Draymond Green, Michigan State

2010s Seasons Played: 2009–10, 2010–11, 2011–12

Jamie Squire/Getty Images

The most impressive thing about Draymond throughout his college tenure, in my opinion, was the fact that he always flew under the radar by just doing the little things. And doing them well. He was a four-year player at Michigan State learning under the tutelage of Tom Izzo. He embodied everything that Izzo wanted in a Spartan. He was gritty, had a defensive mindset and cared about winning, and winning only. Sound familiar? That’s because he’s that same player today for the Golden State Warriors.

Green wasn’t a full-time starter at Michigan State until his junior year. As a senior, he racked up on all types of accolades and awards. He was named the Big Ten Player of the Year, was a consensus first-team All-American, was first-team All-Big Ten, was named to the Big Ten All-Defensive team and led the Spartans to a Big Ten tournament title, where he was named MVP. Many of the do-anything-to-win traits that Draymond inherited while in college has carried over to the NBA. The toughness and high basketball IQ that we see on the pro level, was birthed during his time playing under Izzo at Michigan State. —Josiah Turner

Denzel Valentine, Michigan State

2010s Seasons Played: 2012–13, 2013–14, 2014–15, 2015–16

Jamie Squire/Getty Images

What couldn’t Valentine do at Michigan State? As a senior in 2015–16, the 6’ 5” hometown hero—and son of former Spartan forward Carlton—scored (19.2 points per game), shot from range (44.4% from three that season), dished (7.8 assists per game, at the country’s second-highest per-possession rate), rebounded (7.5 boards per game), and forced TOs (1.0 steals). And he did all that the season after being perhaps the best player on a Michigan State team that reached the Final Four through the arduous path of a No. 7 seed. As his coach, Tom Izzo, said after Valentine’s college career ended surprisingly early via first-round upset: “I may be in it a long time and never have another Denzel.” —Dan Greene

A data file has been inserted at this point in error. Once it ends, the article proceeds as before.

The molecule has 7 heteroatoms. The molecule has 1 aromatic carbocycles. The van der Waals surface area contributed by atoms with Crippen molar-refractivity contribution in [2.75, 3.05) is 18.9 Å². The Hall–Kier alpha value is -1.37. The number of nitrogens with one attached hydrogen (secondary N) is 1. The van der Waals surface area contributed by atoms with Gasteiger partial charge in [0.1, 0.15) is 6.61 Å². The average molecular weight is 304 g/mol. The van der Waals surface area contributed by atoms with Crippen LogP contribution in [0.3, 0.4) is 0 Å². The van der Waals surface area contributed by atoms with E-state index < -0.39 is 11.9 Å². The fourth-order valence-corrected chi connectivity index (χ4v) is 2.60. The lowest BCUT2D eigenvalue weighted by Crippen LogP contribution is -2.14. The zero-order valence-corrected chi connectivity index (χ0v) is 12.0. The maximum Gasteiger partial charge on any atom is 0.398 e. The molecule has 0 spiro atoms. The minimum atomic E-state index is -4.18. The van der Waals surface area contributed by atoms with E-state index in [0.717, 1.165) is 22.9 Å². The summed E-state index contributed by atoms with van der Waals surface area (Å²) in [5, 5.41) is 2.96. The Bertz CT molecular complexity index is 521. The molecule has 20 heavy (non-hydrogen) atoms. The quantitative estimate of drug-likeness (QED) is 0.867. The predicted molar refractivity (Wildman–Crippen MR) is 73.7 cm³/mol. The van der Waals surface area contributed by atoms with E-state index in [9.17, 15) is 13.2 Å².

Fred VanVleet, Wichita State

2010s Seasons Played: 2012–13, 2013–14, 2014–15, 2015–16

Peter G. Aiken/Getty Images

VanVleet’s résumé isn’t rife with counting stats and individual accolades, but his place at the helm and at the heart of four memorable Wichita State teams that helped shift the paradigm for mid-major programs carries a great deal of weight. The Shockers went 121–24 over four years, in which he never missed a game. They made the Sweet 16 three times, the Final Four once and nearly ran off an undefeated 2013–14 season that ended in the narrowest of losses to Kentucky. It was a memorable era defined by VanVleet’s unselfish playmaking, consistent perimeter shooting and tone-setting defense as a constant.

Van Vleet was frequently at his best when it mattered, from the dagger he hit as a true freshman to help down No. 1 Gonzaga in the second round, to outplaying Ohio State’s Aaron Craft two games later to help clinch a Final Four berth. Over the following three years as a full-time starter, his assist to turnover ratio was 3.4, he averaged nearly two steals per game, and he emerged as one of the less-heralded, yet most effective players in college hoops. There’s nothing overly flashy on the résumé here, but it’s tough to argue with VanVleet’s body of work, the quality of his play and Wichita State’s place as one of the most successful programs of the era. —Jeremy Woo